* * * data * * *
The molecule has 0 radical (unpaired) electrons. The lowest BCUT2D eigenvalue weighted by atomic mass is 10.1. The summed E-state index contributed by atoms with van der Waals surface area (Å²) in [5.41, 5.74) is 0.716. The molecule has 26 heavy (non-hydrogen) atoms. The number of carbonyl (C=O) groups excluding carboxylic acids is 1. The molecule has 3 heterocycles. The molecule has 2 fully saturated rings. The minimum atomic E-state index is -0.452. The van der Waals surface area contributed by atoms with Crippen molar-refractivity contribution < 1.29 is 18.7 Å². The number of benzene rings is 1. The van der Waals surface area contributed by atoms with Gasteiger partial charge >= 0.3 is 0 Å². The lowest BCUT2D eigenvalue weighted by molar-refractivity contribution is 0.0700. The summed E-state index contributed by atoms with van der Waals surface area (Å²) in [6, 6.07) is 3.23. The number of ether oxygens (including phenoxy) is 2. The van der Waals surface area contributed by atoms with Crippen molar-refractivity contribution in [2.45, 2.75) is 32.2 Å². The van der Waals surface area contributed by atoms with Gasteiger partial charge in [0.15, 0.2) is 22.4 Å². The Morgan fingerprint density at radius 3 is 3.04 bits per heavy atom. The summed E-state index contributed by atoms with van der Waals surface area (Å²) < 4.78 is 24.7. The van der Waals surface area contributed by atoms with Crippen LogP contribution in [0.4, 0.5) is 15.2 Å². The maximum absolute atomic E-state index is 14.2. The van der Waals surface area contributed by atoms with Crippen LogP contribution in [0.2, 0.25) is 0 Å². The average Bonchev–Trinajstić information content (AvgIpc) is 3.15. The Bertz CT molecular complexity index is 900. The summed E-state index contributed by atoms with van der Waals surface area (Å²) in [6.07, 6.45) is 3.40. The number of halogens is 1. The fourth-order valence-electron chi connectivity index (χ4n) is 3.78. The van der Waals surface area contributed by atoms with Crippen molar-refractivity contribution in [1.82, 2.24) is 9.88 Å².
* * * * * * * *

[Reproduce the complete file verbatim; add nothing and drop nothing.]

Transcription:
The molecule has 0 radical (unpaired) electrons. The lowest BCUT2D eigenvalue weighted by atomic mass is 10.1. The summed E-state index contributed by atoms with van der Waals surface area (Å²) in [5.41, 5.74) is 0.716. The molecule has 26 heavy (non-hydrogen) atoms. The number of carbonyl (C=O) groups excluding carboxylic acids is 1. The molecule has 3 heterocycles. The molecule has 2 fully saturated rings. The minimum atomic E-state index is -0.452. The van der Waals surface area contributed by atoms with Crippen molar-refractivity contribution < 1.29 is 18.7 Å². The number of benzene rings is 1. The van der Waals surface area contributed by atoms with Gasteiger partial charge >= 0.3 is 0 Å². The lowest BCUT2D eigenvalue weighted by molar-refractivity contribution is 0.0700. The summed E-state index contributed by atoms with van der Waals surface area (Å²) in [6, 6.07) is 3.23. The number of ether oxygens (including phenoxy) is 2. The van der Waals surface area contributed by atoms with Crippen molar-refractivity contribution in [2.45, 2.75) is 32.2 Å². The van der Waals surface area contributed by atoms with Gasteiger partial charge in [0.15, 0.2) is 22.4 Å². The Morgan fingerprint density at radius 3 is 3.04 bits per heavy atom. The summed E-state index contributed by atoms with van der Waals surface area (Å²) < 4.78 is 24.7. The van der Waals surface area contributed by atoms with Crippen LogP contribution in [0.4, 0.5) is 15.2 Å². The maximum absolute atomic E-state index is 14.2. The van der Waals surface area contributed by atoms with Crippen LogP contribution in [0.2, 0.25) is 0 Å². The average Bonchev–Trinajstić information content (AvgIpc) is 3.15. The Bertz CT molecular complexity index is 900. The summed E-state index contributed by atoms with van der Waals surface area (Å²) in [6.07, 6.45) is 3.40. The number of halogens is 1. The fourth-order valence-electron chi connectivity index (χ4n) is 3.78. The van der Waals surface area contributed by atoms with Crippen molar-refractivity contribution in [1.82, 2.24) is 9.88 Å².